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The Department of Government

Wellhausen: The Politics of Foreign Investment

Tue, February 7, 2017
Wellhausen: The Politics of Foreign Investment
Rachel Wellhausen led an original survey of U.S. corporations operating in Russia

Rachel Wellhausen’s article (with Leslie Johns, UCLA), “Under One Roof: Supply Chains and the Protection of Foreign Investment,” appears in the February 2016 issue of American Political Science Review, the discipline’s flagship journal.

The article analyzes the risk multinational corporations (MNCs) face when investing in countries lacking strong property rights. Noting that some firms are more vulnerable to predatory governments than others, the article explains variation in the likelihood that a foreign firm will have its property rights honored.

Certain mechanisms enforcing MNC property rights in foreign countries are known, such as market pressure on a host government interested in attracting investment. Wellhausen and Johns add an additional mechanism to the mix – economic links, and specifically, supply chains.

When a foreign firm has local firms within its supply chain, those firms face costs should the foreign firm’s property rights be violated. This creates a disincentive for a host government to violate the property rights of firms anywhere in the supply chain. Firms in the supply chain may actively push back against government interference, through political contributions, participation in corporate social responsibility programs, or bribes. Firms in the supply chain can also indirectly generate costs for the host government by reducing their investments in response to government interference.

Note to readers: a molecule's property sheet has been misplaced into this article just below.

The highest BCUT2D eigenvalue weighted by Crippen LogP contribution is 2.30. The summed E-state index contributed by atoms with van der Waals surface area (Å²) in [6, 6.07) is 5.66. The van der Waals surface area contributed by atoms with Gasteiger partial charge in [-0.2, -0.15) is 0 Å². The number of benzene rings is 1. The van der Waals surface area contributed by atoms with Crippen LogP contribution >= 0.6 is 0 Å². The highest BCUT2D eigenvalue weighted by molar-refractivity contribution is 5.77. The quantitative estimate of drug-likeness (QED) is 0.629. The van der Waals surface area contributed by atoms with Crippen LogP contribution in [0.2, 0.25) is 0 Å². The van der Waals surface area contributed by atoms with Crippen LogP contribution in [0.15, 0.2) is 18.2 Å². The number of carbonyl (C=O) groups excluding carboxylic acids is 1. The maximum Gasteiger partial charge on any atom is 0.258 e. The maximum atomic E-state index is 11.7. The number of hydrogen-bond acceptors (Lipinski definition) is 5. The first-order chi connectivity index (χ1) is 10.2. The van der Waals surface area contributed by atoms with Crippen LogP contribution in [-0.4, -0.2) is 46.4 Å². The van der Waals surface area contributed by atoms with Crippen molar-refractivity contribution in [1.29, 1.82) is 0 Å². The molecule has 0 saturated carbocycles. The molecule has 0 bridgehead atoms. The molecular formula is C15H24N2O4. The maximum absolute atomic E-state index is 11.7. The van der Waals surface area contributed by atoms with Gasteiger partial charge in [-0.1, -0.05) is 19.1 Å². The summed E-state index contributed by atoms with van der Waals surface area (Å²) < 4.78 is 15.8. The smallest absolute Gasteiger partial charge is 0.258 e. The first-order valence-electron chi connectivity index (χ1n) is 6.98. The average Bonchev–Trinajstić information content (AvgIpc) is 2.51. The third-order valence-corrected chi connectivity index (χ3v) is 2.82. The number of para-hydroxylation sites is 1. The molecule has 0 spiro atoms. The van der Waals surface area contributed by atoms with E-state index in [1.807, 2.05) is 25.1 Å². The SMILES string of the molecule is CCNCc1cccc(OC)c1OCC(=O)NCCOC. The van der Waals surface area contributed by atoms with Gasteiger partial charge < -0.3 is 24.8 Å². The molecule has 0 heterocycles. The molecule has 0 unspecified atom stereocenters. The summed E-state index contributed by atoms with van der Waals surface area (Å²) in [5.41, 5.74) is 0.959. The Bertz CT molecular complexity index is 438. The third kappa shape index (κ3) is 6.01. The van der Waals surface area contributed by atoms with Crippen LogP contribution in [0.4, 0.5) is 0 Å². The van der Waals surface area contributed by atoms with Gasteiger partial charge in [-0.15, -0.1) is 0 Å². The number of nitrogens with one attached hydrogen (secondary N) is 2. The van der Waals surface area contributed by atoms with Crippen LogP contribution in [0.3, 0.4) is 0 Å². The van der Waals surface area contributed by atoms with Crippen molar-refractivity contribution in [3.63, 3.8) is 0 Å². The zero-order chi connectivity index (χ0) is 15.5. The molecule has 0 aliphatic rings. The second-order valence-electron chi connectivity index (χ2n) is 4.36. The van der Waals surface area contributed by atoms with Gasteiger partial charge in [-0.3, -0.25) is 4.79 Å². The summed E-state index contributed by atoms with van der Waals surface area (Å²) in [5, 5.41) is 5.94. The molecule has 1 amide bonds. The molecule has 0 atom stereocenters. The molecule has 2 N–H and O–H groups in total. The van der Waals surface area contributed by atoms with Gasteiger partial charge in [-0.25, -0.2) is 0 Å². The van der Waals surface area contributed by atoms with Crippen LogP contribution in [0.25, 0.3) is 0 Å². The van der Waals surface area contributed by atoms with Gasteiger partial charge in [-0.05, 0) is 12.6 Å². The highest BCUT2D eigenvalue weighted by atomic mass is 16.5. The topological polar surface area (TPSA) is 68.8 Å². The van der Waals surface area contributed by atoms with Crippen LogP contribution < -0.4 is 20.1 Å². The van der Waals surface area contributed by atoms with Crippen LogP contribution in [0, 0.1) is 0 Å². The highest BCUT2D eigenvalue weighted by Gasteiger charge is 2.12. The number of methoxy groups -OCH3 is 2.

Wellhausen and Johns offer a formal model laying out their theoretical expectations, and their empirical evidence includes statistical analysis of a cross-national dataset on international investment arbitration, an original survey of American MNCs with operations in Russia, and interviews with executives at foreign firms operating in Azerbaijan.

Interestingly, whereas MNCs have frequently been easy targets for critics of globalization, this article demonstrates that by doing business with MNCs, local firms gain protection from adverse treatment by their own government, which can help local development.

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